What You Should Know Before Buying a Rental Property

If you want to improve your investment portfolio, generate more monthly revenue, and increase your chances of accumulating wealth, one of the best strategies available to you is investing in rental property. The idea is simple: buy a property, attract tenants, and collect rent in excess of your ongoing expenses. You’ll generate monthly income and set yourself up for a profitable property sale in the future.

But before you get too excited about this potentially lucrative strategy, there are some important aspects to consider.

Your Choice in Property Matters

First, you need to recognize that your choice in property matters. Not all properties are going to grant you an equal opportunity for rental success.

Consider these variables:

  •         Neighborhood. One of the most important considerations will be the neighborhood where your property resides. Where is it located? Is it near plenty of employment opportunities? Is it easy to travel to and from this location? What are the crime rates? Are there good schools nearby? Is this a beautiful and inviting neighborhood?
  •         Age. You’ll also want to think about the age of the home. Older properties do carry some appeal; they tend to have structural and aesthetic features that can’t be replicated with newer homes. However, newer properties tend to be more appealing to tenants, and they tend to be much lower maintenance, ultimately resulting in higher profitability.
  •         Tenant appeal. What will your prospective tenants think of this property? Tenants love properties that are beautiful, clean, and convenient. Try to offer them renovated fixtures, high curb appeal, and everything they need to live a good life.
  •         Initial cost. It’s possible to pay too much even for a “perfect” rental property. Pay attention to property prices in the area, including the projected future prices of these properties, and don’t hesitate to pass on a home that’s overvalued.
  •         Appreciation potential. How are this neighborhood and this home poised for future growth? Do you believe there’s a good chance your investment will appreciate it?

Managing a Property Takes Time

While managing a rental property is often touted as a “passive” income source, the reality is, property management takes a lot of time and effort. That’s why many investors hire a property management company to help them with their responsibilities.

These are just some of the things you’ll be responsible for, as a landlord:

  •         Tenant screening. You’ll have to make sure you have creditworthy renters who can pay their rent on time and consistently, for as long as possible.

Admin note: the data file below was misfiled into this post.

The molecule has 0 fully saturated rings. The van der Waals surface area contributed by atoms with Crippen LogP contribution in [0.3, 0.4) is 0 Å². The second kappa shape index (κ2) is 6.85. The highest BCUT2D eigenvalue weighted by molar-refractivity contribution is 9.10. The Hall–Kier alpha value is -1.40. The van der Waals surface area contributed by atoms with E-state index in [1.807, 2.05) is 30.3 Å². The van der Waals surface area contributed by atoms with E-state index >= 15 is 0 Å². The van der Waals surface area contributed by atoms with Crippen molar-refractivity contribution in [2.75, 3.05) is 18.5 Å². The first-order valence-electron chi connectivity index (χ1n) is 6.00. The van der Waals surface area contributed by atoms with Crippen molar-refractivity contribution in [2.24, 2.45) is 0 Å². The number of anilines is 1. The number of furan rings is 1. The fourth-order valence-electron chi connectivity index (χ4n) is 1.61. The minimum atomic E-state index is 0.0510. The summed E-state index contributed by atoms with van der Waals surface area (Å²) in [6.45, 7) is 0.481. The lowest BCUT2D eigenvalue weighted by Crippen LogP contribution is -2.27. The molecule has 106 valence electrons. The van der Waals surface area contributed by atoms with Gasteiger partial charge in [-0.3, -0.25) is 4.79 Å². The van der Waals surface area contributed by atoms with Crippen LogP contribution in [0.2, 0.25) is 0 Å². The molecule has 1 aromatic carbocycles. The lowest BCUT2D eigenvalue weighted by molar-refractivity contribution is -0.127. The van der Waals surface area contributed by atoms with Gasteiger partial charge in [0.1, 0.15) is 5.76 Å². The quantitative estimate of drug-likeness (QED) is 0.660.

•         Rent collection. It’s also important to actually collect rent. Online platforms can make this simpler, but you’ll still need to follow up on any missed payments.
  •         Maintenance and repairs. Inevitably, things will go wrong at your property. You’ll be the one responsible for conducting maintenance and issuing repairs. Sometimes, this can be both costly and time-consuming.
  •         Renovations. Occasionally, you’ll want to renovate the property—especially if you’re buying an old or unfinished property. That means investing a lot of time and money into making the property better for tenants.
  •         Marketing and advertising. When one tenant leaves, you’ll have to handle the marketing and advertising; otherwise, you’ll be stuck with a prolonged vacancy that costs you money.
  •         Legal issues. Though not common, landlords sometimes run into legal issues. There’s a chance you’ll have to deal with a tenant eviction or face a lawsuit from a tenant.

Success Isn’t Guaranteed

Though we’ve hinted at this idea in previous sections, it bears repeating: your success as a rental property investor isn’t guaranteed. There are too many things that can go wrong. For example, you could choose the wrong property. You could get unlucky and suffer from the effects of a deteriorating neighborhood. You could struggle to fill your property with tenants. You could deal with a bad structural problem. You could even face the consequences of a destructive or problematic tenant.

Even with the best intentions and ample knowledge, rental property investment comes with risk. Be prepared for that.

Diversification Is Still Important

You’ve likely heard about the importance of diversifying your portfolio, and it definitely applies to property investment. Buying and managing rental properties can be valuable, but it’s best used as one part of your overall financial strategy. 

Balance your risk and increase your potential gains by mixing in other types of investments, like stocks, bonds, and other sources of passive income. You can also diversify your rental property portfolio, specifically, by buying and managing different types of properties in different neighborhoods.

Buying a rental property isn’t an instant gateway to wealth and success, but if handled properly, it can greatly improve your investment portfolio and your overall financial position. Keep these important considerations in mind if you choose to move forward with this strategy.

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